Above: Optical layout of a typical Ritchey-Chrétien,
with CCD camera attached
Ritchey-Chrétiens have become popular in
recent years for deep-sky imaging. They are intended primarily as
photographic instruments and are not as well-suited to visual observing, but for
imaging smaller deep-sky objects such as galaxies and small
nebulae, they are
hard to beat. Ritchey-Chrétien
is commonly abbreviated RC.
RCs are a type of Cassegrain telescope, meaning they use a folded optical
design like the more familiar Schmidt-Cassegrain telescopes (SCTs). However, they are an
all-reflective system, using only mirrors and no lenses. Instead of the
mirror being supported on the corrector lens as it
is in a catadioptric design like an SCT, the mirror
is supported by a spider consisting of four metal vanes. These produce the
common diffraction spikes seen as crosses on bright stars in many astrophotos.
Because of the folded optical design, RCs provide a long
focal length in a short package. This high
magnification makes them ideal for imaging small targets.
Aberrations in Ritchey-Chrétiens
In a classical Cassegrain telescope (another all-reflective design like the
RC), the primary mirror at the back of the
telescope has a parabolic shape, just like the
primary mirror in a Newtonian.
And like a Newtonian, classical Cassegrains suffer from off-axis
coma, which prevents the stars at the edge of the
field from being sharp.
Above: Shape of an off-axis star affected by coma. The
center of the field is down in this diagram.
For professional astronomers, this is a problem because they need to be able
to accurately measure the position of stars across the entire field of view.
Coma is an asymmetrical aberration, and displaces the star images from their
actual positions. The RC design trades off coma for astigmatism.
The RC uses hyperbolic primary and secondary
mirrors to eliminate coma and spherical aberration. However, the stars are
still elongated at the edge of the field, but they are no longer asymmetrical as
they would be with coma. This is critical for making astrometric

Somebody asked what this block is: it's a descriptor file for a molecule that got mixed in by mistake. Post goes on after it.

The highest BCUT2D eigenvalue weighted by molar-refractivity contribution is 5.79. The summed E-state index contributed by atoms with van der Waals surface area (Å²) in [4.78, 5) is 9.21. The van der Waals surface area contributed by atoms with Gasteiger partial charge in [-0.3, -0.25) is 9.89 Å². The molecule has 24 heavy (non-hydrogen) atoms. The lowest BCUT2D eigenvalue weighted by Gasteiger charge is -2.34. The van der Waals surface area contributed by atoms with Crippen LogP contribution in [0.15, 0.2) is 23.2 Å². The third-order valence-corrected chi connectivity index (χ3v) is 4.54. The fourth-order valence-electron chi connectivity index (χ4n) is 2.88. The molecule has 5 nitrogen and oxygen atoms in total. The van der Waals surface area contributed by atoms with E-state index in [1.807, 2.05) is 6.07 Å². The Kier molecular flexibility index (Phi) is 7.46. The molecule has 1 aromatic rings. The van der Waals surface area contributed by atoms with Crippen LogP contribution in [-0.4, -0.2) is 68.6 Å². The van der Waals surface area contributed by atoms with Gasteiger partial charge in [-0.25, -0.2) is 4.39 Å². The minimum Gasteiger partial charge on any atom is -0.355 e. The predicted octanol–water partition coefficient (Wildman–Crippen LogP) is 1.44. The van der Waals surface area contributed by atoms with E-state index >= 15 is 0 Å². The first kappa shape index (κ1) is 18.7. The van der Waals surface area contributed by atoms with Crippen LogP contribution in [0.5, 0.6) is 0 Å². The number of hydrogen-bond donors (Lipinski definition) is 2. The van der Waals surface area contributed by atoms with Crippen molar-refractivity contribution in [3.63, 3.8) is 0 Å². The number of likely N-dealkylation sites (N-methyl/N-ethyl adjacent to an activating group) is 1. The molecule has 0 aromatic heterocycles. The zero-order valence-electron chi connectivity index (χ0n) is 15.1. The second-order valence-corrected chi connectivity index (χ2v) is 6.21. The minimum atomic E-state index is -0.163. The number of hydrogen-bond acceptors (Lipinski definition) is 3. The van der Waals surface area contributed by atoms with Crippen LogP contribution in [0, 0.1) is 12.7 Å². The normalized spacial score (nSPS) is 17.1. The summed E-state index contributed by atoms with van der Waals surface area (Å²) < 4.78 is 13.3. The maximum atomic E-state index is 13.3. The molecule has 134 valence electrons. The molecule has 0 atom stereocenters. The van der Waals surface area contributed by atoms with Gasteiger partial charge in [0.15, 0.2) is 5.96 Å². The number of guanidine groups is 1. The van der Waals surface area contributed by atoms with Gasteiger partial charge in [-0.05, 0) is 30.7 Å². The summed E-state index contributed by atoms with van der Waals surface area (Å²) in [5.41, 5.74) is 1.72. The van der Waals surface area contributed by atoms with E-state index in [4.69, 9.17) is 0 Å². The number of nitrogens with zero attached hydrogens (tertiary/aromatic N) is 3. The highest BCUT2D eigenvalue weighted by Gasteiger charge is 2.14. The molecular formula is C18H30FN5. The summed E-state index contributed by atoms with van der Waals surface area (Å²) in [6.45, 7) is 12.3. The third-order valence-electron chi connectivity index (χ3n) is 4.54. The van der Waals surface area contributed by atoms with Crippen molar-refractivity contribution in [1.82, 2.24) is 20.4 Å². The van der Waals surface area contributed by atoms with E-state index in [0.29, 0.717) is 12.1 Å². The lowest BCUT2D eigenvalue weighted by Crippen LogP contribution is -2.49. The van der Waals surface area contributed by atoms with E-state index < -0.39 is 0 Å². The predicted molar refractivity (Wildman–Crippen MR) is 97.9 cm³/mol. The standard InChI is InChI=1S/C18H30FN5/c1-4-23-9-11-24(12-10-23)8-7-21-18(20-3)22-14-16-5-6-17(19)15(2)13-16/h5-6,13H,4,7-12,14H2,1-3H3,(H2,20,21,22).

measurements, and many professional telescopes, from Hubble to Keck, are
Above: Shape of an off-axis star affected by astigmatism
For amateur astronomers who are interested only in pretty pictures, whether
the telescope suffers from coma or astigmatism is less important. For
advanced amateurs engaged in scientific study such as searching for or studying
asteroids, an RC would be preferable. But for imaging deep-sky objects,
coma versus astigmatism is more of a toss-up. A classical Cassegrain gives
star images only about 10% larger than those of an RC at the edge of the field.
So why are RCs so popular while classical Cassegrains tend to be rarer?
One reason is that these are expensive telescopes, normally used by advanced
amateurs, many of whom are doing scientific studies with them. But more
often, the users are astrophotographers who are taking beautiful images of the
night sky. Most commercial classical Cassegrains are designed as planetary
telescopes and have very slow focal ratios (around
f/15 or f/20). This makes them poorly suited to deep-sky imaging because
of the longer time required to capture the light from a faint object. RCs
on the other hand, have focal ratios in the range of f/7 to f/9, making them
preferable for deep-sky photography. There is no reason an f/7 classical
Cassegrain could not be built (and certainly some have been), but very few such
commercial models exist, so RCs have become more popular.
Ritchey-Chrétiens also suffer from